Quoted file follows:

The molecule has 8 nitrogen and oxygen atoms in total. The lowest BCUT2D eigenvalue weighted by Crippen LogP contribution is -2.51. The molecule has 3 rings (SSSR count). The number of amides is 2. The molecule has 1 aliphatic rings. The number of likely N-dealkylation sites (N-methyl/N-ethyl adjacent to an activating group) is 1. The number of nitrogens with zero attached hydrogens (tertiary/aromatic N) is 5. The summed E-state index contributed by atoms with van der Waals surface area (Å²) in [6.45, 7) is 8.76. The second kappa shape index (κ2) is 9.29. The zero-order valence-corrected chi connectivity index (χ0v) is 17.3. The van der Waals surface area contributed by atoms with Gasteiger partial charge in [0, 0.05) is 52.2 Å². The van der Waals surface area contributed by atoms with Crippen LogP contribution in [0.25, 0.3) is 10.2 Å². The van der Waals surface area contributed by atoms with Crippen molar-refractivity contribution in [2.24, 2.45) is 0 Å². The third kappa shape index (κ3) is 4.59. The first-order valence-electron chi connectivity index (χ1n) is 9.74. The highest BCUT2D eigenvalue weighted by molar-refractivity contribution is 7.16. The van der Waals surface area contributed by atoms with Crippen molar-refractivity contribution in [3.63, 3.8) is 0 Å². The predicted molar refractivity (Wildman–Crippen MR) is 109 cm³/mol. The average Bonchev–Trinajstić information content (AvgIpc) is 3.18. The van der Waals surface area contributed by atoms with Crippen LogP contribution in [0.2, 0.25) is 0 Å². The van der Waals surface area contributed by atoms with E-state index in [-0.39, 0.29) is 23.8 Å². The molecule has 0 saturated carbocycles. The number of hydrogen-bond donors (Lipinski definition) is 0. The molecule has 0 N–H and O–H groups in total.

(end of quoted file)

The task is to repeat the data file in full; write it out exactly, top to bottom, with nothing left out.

The molecule has 8 nitrogen and oxygen atoms in total. The lowest BCUT2D eigenvalue weighted by Crippen LogP contribution is -2.51. The molecule has 3 rings (SSSR count). The number of amides is 2. The molecule has 1 aliphatic rings. The number of likely N-dealkylation sites (N-methyl/N-ethyl adjacent to an activating group) is 1. The number of nitrogens with zero attached hydrogens (tertiary/aromatic N) is 5. The summed E-state index contributed by atoms with van der Waals surface area (Å²) in [6.45, 7) is 8.76. The second kappa shape index (κ2) is 9.29. The zero-order valence-corrected chi connectivity index (χ0v) is 17.3. The van der Waals surface area contributed by atoms with Gasteiger partial charge in [0, 0.05) is 52.2 Å². The van der Waals surface area contributed by atoms with Crippen LogP contribution in [0.25, 0.3) is 10.2 Å². The van der Waals surface area contributed by atoms with Crippen molar-refractivity contribution in [2.24, 2.45) is 0 Å². The third kappa shape index (κ3) is 4.59. The first-order valence-electron chi connectivity index (χ1n) is 9.74. The highest BCUT2D eigenvalue weighted by molar-refractivity contribution is 7.16. The van der Waals surface area contributed by atoms with Crippen molar-refractivity contribution in [3.63, 3.8) is 0 Å². The predicted molar refractivity (Wildman–Crippen MR) is 109 cm³/mol. The average Bonchev–Trinajstić information content (AvgIpc) is 3.18. The van der Waals surface area contributed by atoms with Crippen LogP contribution in [0.2, 0.25) is 0 Å². The van der Waals surface area contributed by atoms with E-state index in [-0.39, 0.29) is 23.8 Å². The molecule has 0 saturated carbocycles. The number of hydrogen-bond donors (Lipinski definition) is 0. The molecule has 0 N–H and O–H groups in total.